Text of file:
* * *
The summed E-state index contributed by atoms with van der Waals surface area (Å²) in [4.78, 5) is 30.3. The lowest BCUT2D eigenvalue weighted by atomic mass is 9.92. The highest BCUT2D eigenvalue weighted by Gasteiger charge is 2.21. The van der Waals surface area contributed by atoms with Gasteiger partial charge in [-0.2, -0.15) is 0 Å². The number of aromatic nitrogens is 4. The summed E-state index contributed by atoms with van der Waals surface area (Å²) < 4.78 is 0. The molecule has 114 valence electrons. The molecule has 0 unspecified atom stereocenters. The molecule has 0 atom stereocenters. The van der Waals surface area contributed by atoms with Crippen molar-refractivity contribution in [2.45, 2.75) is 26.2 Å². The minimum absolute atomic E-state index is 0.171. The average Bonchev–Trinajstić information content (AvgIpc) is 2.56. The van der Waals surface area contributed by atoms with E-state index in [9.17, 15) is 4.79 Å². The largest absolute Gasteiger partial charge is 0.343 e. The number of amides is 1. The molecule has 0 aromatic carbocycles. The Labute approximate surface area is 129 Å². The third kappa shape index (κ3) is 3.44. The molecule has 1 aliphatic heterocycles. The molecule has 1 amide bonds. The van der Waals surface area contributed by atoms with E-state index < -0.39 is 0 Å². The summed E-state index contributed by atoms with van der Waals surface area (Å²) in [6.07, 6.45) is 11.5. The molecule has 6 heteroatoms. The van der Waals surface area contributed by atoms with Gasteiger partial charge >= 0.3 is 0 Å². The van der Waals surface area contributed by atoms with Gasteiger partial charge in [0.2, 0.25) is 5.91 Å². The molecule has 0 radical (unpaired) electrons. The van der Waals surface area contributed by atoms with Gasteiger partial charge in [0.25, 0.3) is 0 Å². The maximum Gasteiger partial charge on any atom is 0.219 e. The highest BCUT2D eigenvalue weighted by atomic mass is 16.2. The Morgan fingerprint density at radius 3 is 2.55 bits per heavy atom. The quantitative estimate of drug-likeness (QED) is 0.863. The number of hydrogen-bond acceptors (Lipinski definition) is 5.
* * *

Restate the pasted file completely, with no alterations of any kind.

The summed E-state index contributed by atoms with van der Waals surface area (Å²) in [4.78, 5) is 30.3. The lowest BCUT2D eigenvalue weighted by atomic mass is 9.92. The highest BCUT2D eigenvalue weighted by Gasteiger charge is 2.21. The van der Waals surface area contributed by atoms with Gasteiger partial charge in [-0.2, -0.15) is 0 Å². The number of aromatic nitrogens is 4. The summed E-state index contributed by atoms with van der Waals surface area (Å²) < 4.78 is 0. The molecule has 114 valence electrons. The molecule has 0 unspecified atom stereocenters. The molecule has 0 atom stereocenters. The van der Waals surface area contributed by atoms with Crippen molar-refractivity contribution in [2.45, 2.75) is 26.2 Å². The minimum absolute atomic E-state index is 0.171. The average Bonchev–Trinajstić information content (AvgIpc) is 2.56. The van der Waals surface area contributed by atoms with E-state index in [9.17, 15) is 4.79 Å². The largest absolute Gasteiger partial charge is 0.343 e. The number of amides is 1. The molecule has 0 aromatic carbocycles. The Labute approximate surface area is 129 Å². The third kappa shape index (κ3) is 3.44. The molecule has 1 aliphatic heterocycles. The molecule has 1 amide bonds. The van der Waals surface area contributed by atoms with E-state index < -0.39 is 0 Å². The summed E-state index contributed by atoms with van der Waals surface area (Å²) in [6.07, 6.45) is 11.5. The molecule has 6 heteroatoms. The van der Waals surface area contributed by atoms with Gasteiger partial charge >= 0.3 is 0 Å². The van der Waals surface area contributed by atoms with Gasteiger partial charge in [0.2, 0.25) is 5.91 Å². The molecule has 0 radical (unpaired) electrons. The van der Waals surface area contributed by atoms with Gasteiger partial charge in [0.25, 0.3) is 0 Å². The maximum Gasteiger partial charge on any atom is 0.219 e. The highest BCUT2D eigenvalue weighted by atomic mass is 16.2. The Morgan fingerprint density at radius 3 is 2.55 bits per heavy atom. The quantitative estimate of drug-likeness (QED) is 0.863. The number of hydrogen-bond acceptors (Lipinski definition) is 5.